The basic goal of this blog post is threefold.  First, I want to introduce this new data set with scraped information about headphones that I collected and show how it might be used to gather information about the current and historical state of the headphone market.  Next, I want to briefly explain what topic modelling is, what its output might look like, and its advantages and disadvantages.  Finally, I want to provide some context for how topic modelling can help organizations and data scientists extract qualitative information about a product or business from textual data.

Data:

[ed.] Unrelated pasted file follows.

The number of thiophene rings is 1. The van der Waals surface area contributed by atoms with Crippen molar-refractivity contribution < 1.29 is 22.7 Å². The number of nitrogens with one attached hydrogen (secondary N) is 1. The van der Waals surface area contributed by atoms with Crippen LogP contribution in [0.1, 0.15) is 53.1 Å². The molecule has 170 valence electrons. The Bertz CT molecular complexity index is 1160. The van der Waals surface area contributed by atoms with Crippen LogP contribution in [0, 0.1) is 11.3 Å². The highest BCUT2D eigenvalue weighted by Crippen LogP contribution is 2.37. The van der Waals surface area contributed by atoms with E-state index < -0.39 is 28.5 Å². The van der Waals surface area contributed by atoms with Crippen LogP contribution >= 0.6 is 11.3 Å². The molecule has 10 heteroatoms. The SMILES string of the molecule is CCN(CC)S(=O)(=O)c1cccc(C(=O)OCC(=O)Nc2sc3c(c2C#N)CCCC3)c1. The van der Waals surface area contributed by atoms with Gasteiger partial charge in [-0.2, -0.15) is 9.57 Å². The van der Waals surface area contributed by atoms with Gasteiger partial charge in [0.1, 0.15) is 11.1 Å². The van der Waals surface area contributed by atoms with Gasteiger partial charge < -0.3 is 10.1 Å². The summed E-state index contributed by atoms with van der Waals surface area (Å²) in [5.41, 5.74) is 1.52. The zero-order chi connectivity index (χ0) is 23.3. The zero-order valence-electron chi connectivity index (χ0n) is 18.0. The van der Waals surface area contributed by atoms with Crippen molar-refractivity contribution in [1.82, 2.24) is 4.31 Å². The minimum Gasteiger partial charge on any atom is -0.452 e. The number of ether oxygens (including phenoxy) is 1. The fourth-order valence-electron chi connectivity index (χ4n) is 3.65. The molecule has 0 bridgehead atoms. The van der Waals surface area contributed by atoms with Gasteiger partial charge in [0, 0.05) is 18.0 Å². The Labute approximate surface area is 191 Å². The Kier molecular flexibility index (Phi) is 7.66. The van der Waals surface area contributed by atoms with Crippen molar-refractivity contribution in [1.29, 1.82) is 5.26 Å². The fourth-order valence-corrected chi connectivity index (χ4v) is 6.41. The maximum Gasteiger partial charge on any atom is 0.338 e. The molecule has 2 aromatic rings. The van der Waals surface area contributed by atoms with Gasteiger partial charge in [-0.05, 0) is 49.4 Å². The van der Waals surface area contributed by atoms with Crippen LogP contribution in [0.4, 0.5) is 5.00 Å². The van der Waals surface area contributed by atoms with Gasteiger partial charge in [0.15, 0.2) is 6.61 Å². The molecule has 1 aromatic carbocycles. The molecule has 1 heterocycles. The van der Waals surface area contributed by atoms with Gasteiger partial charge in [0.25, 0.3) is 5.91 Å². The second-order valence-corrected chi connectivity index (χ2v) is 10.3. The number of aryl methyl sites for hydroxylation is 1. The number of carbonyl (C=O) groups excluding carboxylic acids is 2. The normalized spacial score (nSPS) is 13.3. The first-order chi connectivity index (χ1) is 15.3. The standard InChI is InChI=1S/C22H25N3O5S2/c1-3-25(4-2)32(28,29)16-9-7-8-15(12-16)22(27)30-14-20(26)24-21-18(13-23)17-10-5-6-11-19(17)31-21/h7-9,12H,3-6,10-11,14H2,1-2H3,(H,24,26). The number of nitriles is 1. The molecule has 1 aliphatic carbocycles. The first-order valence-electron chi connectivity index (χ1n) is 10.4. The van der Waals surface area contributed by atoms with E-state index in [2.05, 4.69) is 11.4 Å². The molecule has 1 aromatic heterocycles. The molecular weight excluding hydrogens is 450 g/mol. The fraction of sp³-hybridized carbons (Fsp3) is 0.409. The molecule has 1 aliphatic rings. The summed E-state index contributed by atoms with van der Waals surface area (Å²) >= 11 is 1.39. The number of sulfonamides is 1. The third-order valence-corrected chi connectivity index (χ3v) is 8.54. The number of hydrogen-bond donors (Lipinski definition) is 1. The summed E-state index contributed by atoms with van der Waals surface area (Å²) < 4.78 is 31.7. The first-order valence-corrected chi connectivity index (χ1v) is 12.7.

The data that I scraped for this project was collected from Head-fi.org, a website dedicated to provide audiophiles and other fans of portable audio equipment a space to discuss different brands and products.  While the website's main forum contains a huge number of reviews, I chose to focus on the "Head Gear" portion of the site, which contains descriptions and reviews for 6,813 different products listen under the main category of headphones.  The descriptions are generally copied directly from manufacturers, while reviews are written by individual users.  Items are also categorized on the site based on which type of headphone they represent.  There are 10,301 reviews in this data set, with each reviewed product getting an average of 3.7 reviews.  I used Scrapy packages in Python to extract this information from the head-fi.org site, and I used RStudio to generate the relevant plots seen below.